A rich harmony of voices leads Colonial Church in Edina through its traditional Sunday morning worship. But for the 80-plus members of the Colonial Chorale, the harmony of generations of singers making music together is even sweeter.
Not only are the members of the Colonial Church Chorale a tight-knit group of talented musicians, but they have also created a family dynamic that stretches far beyond the rehearsal room walls. This is most evident in the Colonial Scholars program. What began as a way for college students to participate in choir life in exchange for tuition support has resulted in an experience that has been so much more.
“When I started with the chorale, I was feeling this [sense of] family. It was changing me, making me a better person and a better contributor to the life of church,” says Mark Stover, minister of worship music and arts at Colonial Church. “Even though I was their leader, I was feeling led into God’s presence by them. And I wanted to see how we could do this for the next generation of leaders in the church.”
So Stover began the Chorale Scholars program in 2010. It’s a partnership with University of Northwestern–St. Paul and St. Olaf College in Northfield, which invites music majors to participate in regular choir rehearsals and Sunday worship at Colonial Church and in return, receive tuition support.
“[The program] turned into something beyond what I could have ever imagined,” says Stover. “It’s as if these students just acquired a massive set of new moms, dads, aunts, uncles, grandmas and grandpas.”
Chorale Scholars currently supports five students. Soprano Elysa Bond and alto Katherine Jardon are from St. Olaf College. Soprano Maggie Benham, tenor Eric VanBruggen, and bass David Reeves, hail from the University of Northwestern–St. Paul. Each student auditioned for the program, and as long as they meet requirements, they receive a $1,800 tuition stipend for their participation.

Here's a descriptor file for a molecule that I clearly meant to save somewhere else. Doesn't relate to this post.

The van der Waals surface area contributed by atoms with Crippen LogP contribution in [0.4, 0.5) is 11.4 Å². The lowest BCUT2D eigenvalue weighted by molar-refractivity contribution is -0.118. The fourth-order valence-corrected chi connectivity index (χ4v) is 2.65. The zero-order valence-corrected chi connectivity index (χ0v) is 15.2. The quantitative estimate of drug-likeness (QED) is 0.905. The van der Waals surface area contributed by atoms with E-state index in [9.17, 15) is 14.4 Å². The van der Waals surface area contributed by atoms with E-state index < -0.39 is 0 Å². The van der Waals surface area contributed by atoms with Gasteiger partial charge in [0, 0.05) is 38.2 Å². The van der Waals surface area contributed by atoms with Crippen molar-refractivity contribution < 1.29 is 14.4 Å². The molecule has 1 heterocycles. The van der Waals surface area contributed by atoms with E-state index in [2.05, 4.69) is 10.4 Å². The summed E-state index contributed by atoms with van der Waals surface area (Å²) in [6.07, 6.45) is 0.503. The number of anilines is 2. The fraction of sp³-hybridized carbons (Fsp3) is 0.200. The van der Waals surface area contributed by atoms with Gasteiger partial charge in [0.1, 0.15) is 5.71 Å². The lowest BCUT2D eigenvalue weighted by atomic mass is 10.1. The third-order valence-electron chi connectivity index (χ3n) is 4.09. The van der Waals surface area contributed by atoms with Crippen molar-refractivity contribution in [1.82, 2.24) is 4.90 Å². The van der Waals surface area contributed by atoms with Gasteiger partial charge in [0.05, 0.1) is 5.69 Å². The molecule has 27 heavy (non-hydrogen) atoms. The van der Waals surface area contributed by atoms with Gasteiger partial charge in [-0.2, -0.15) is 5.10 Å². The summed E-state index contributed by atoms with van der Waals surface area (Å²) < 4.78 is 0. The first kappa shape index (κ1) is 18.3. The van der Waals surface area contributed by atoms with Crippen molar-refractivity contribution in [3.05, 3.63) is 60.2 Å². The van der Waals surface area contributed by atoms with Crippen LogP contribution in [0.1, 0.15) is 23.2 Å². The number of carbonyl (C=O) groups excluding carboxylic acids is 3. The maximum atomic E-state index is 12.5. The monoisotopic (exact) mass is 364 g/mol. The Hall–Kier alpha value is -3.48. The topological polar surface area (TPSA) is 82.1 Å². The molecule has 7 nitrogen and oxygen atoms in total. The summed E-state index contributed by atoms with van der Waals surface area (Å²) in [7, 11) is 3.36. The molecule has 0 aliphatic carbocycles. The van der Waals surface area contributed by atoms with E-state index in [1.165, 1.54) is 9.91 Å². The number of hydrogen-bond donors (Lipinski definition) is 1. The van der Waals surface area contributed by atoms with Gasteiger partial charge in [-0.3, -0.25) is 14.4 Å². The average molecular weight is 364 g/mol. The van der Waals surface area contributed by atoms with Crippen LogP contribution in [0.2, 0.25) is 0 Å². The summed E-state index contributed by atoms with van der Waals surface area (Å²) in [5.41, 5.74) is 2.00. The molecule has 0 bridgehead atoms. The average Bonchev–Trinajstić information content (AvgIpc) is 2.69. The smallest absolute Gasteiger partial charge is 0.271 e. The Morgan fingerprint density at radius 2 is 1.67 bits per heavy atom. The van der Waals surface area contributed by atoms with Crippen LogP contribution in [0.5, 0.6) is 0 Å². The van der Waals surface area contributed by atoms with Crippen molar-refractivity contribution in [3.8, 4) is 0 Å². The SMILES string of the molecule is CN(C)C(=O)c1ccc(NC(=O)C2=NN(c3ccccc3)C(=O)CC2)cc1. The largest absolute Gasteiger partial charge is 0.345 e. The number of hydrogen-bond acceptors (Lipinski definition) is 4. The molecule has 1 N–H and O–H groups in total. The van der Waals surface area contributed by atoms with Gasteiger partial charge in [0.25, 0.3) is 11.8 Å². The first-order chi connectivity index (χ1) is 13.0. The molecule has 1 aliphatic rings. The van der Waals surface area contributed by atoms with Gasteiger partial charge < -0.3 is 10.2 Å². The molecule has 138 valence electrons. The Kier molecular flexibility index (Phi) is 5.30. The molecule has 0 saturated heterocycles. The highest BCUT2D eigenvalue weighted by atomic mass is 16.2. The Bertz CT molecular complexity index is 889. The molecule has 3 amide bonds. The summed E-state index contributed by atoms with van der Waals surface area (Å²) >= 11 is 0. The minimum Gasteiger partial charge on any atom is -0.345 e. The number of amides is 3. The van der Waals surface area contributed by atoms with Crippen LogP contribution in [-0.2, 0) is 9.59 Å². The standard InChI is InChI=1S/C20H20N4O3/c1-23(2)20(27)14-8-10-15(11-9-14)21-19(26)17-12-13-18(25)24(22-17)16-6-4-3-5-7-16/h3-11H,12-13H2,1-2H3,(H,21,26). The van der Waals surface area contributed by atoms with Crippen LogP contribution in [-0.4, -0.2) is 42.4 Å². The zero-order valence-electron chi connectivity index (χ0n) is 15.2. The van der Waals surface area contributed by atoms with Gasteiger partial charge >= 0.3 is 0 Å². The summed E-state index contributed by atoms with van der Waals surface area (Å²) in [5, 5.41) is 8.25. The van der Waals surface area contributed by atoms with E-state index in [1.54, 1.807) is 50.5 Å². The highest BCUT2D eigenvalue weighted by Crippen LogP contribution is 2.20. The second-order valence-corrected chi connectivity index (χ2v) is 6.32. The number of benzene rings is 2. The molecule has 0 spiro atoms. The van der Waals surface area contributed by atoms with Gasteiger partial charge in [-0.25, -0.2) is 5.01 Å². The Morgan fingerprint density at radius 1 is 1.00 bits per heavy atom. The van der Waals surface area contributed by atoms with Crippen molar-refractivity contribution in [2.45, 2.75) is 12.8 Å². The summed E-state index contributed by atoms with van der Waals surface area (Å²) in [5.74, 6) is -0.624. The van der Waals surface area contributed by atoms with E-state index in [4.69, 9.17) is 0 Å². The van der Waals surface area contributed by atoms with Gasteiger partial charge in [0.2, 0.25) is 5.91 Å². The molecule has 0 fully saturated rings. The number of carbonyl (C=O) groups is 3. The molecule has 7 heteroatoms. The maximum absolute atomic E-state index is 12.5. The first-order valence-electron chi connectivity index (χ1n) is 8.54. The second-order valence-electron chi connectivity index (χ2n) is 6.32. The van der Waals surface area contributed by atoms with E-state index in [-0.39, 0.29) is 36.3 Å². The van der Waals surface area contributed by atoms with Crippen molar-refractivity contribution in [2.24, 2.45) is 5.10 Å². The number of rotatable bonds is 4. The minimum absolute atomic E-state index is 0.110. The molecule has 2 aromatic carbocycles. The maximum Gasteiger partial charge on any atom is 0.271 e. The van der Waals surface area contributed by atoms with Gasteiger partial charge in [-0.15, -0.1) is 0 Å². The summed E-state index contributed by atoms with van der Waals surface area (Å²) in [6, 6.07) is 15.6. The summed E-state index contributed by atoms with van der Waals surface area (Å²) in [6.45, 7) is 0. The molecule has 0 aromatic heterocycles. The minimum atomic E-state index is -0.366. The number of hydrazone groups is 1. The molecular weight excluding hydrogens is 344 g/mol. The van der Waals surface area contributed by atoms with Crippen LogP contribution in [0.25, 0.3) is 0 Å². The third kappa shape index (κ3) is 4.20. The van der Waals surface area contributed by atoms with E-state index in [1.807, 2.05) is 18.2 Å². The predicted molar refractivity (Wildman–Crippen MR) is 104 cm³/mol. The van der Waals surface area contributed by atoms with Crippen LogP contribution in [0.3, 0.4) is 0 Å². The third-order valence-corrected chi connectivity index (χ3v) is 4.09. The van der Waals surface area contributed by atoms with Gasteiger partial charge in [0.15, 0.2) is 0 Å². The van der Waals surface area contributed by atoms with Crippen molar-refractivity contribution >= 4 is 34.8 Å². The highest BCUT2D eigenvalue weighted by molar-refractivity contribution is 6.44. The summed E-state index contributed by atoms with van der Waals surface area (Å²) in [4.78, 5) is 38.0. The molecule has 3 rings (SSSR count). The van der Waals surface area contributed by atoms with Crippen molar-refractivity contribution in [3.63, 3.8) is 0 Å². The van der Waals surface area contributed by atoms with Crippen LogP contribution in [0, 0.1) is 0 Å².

“It’s been really amazing, just the sense of community,” says Van Bruggen. “They really care what is going on in our lives.”
The chorale meets every Wednesday for rehearsal, and some of the students drive as many as 80 miles round-trip to participate. While the choir perfects their repertoire, rehearsal time is also an opportunity to check in and share prayer requests.
“I’ve felt really able to be pretty vulnerable with them, and share some quite heavy things that have been going on in my life,” VanBruggen says.
“To know that these people are not just going to listen to them, but actively pray for them and support them—it’s truly been a transformative process for both the students and our chorale members,” Stover says.
Chorale members have committed to being part of the students’ lives by attending concerts, recitals and graduations And some students who have since graduated choose to stay on as a part of the choir.
“It’s a testament to the people of the Colonial Chorale, who make it a one-of-a-kind experience and pour their heart and soul into these kids. It’s really special,” Stover says.
Sometimes those connections become even more permanent. After graduation, VanBruggen will celebrate his marriage to fellow choir member Charlotte Sarappo. Their wedding will take place at Colonial Church, and Mark Stover will officiate. And they’ve invited the entire choir to attend.